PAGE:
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This chapter is from the book

Discovery of Healthcare Adaptations

The premise of the book is that healthcare can and should learn from the best analytics of other industries. Certain ideas will lead to adaptable innovations in healthcare. The process for discovering ideas from other industries used in the book is depicted in Figure 1.1. Note that this approach is based on the firmly held belief that analytics succeeds when it responds to the needs of the business and not when analytics answers—that is, technologies and methodologies—are in search of business questions.

Figure 1.1

Figure 1.1. Healthcare adaptations discovery process.

Industry Challenges

The first stage in the discovery process is industry challenges. This stage seeks to understand the industry, goals, context, challenges, and drivers. These ingredients mix together in a crucible that determines how an industry needs to perform to succeed by developing and honing areas of strength. For example, the banking industry suffered a disastrous plunge in trust and revenues due to its irresponsible subprime mortgage lending practices. This not only contributed to the Great Recession, which cut demand for its products, but also led to onerous regulations and oversight that constrained the business, especially in the area of lending. It subsequently developed greater strengths in risk assessment.

The industry challenges are unique to each industry and are detailed in the chapters to follow. There are challenges common to all the industries reviewed in the book, and these are included in Figure 1.2. Note that these industry challenges do not include the generic business challenges, such as increasing revenues, reducing costs, improving the balance sheet, paying attention to customers, and so forth. Rather, these challenges reflect specific game-changing events and trends that portend new waves of threats and opportunities.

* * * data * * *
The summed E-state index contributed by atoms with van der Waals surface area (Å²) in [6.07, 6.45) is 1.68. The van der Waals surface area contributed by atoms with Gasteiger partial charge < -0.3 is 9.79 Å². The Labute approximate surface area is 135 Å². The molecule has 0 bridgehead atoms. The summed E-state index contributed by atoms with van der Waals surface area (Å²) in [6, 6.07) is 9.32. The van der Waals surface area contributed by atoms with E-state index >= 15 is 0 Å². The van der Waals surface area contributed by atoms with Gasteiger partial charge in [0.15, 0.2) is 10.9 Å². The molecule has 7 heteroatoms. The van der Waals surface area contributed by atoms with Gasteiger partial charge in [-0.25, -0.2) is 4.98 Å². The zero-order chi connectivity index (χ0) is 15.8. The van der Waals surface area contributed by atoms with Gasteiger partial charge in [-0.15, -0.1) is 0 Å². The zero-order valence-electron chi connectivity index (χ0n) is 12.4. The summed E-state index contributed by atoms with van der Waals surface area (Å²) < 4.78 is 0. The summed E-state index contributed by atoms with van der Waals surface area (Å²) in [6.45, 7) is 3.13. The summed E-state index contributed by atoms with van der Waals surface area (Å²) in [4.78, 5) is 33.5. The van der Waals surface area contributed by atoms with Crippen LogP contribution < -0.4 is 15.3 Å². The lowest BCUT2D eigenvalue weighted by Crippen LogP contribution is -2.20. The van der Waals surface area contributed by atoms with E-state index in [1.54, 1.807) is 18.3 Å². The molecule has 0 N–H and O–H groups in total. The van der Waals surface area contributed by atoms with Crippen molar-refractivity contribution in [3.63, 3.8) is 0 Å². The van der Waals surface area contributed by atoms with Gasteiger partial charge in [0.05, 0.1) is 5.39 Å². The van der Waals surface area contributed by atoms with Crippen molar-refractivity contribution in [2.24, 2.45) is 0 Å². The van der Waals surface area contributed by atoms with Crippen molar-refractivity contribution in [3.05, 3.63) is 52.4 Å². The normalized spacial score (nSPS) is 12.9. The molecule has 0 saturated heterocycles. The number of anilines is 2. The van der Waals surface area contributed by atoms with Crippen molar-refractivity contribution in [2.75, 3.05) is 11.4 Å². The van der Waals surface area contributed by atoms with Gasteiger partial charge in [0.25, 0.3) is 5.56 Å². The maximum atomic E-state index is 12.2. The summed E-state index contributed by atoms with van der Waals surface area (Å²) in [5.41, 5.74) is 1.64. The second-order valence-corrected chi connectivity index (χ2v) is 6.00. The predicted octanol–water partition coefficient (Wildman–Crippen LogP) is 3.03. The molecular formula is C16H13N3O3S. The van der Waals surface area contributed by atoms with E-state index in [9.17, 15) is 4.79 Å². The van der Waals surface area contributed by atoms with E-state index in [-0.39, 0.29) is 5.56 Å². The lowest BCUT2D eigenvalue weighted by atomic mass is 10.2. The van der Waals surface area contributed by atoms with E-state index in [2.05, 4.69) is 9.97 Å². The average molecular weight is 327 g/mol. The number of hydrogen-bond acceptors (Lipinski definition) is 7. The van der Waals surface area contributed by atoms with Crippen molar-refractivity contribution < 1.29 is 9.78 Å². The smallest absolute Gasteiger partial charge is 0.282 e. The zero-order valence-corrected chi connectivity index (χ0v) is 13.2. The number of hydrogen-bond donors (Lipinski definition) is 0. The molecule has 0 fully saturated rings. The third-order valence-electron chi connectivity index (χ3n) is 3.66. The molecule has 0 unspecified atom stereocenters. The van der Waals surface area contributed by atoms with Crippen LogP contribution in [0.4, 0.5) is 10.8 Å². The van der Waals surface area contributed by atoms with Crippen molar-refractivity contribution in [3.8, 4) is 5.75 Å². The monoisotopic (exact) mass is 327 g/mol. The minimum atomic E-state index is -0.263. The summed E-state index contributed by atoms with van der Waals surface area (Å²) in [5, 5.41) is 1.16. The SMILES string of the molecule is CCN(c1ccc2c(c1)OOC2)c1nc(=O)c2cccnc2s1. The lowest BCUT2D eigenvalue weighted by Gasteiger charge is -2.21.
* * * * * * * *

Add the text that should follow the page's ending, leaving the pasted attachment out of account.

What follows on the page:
Figure 1.2

Figure 1.2. Cross-industry challenges.

The first challenge was the Great Recession. This was not a typical, cyclical recession. In fact, it was the worst economic period since the Great Depression. It shattered customer purchasing power and the demand for products and services.

The second challenge is hyper-competition. This is partly related to the Great Recession and the need to capture dwindling purchasing dollars. But it is also an endpoint of the convergence of the cross-industry challenges described later. Hyper-competition makes demands on analytics to gather and analyze more diverse and larger volumes of data to know the customer more fully. This is most evident in the retail industry, where personal data can help predict what a customer wants to buy before the purchase. Hyper-competition is also evident in political campaigns. The overarching need to find and sway a small number of voters who could spell victory or defeat required a new winning strategy in the 2012 U.S. Presidential election. The winning strategy was to be extremely data driven.

The third challenge is customer power. Customers are taking the upper hand in their relationships with business because they have the data at their fingertips, in their smartphones and tablets, and they use it to make more informed purchasing decisions. The whole process of buying has been accelerated, yet made more deliberate, because of the availability of price information from multiple sellers on the Internet. Similarly, customers want to do business with companies “their way,” on their preferred devices, with access to services 24/7, and expect the business to provide flawless service across channels. Finally, customers want information that makes sense to them and on their terms, which is often obtained from peers and not from marketing departments or government agencies.

The fourth challenge is the need for transformation. There is no sitting still and the race continues to have no finish line. But the difference is that the very nature of the business has to evolve and the pace of change is accelerating. The tried-and-true ways of succeeding in banking, retail, healthcare, and even sports are up for grabs. The need for transformation creates the appetite for innovation.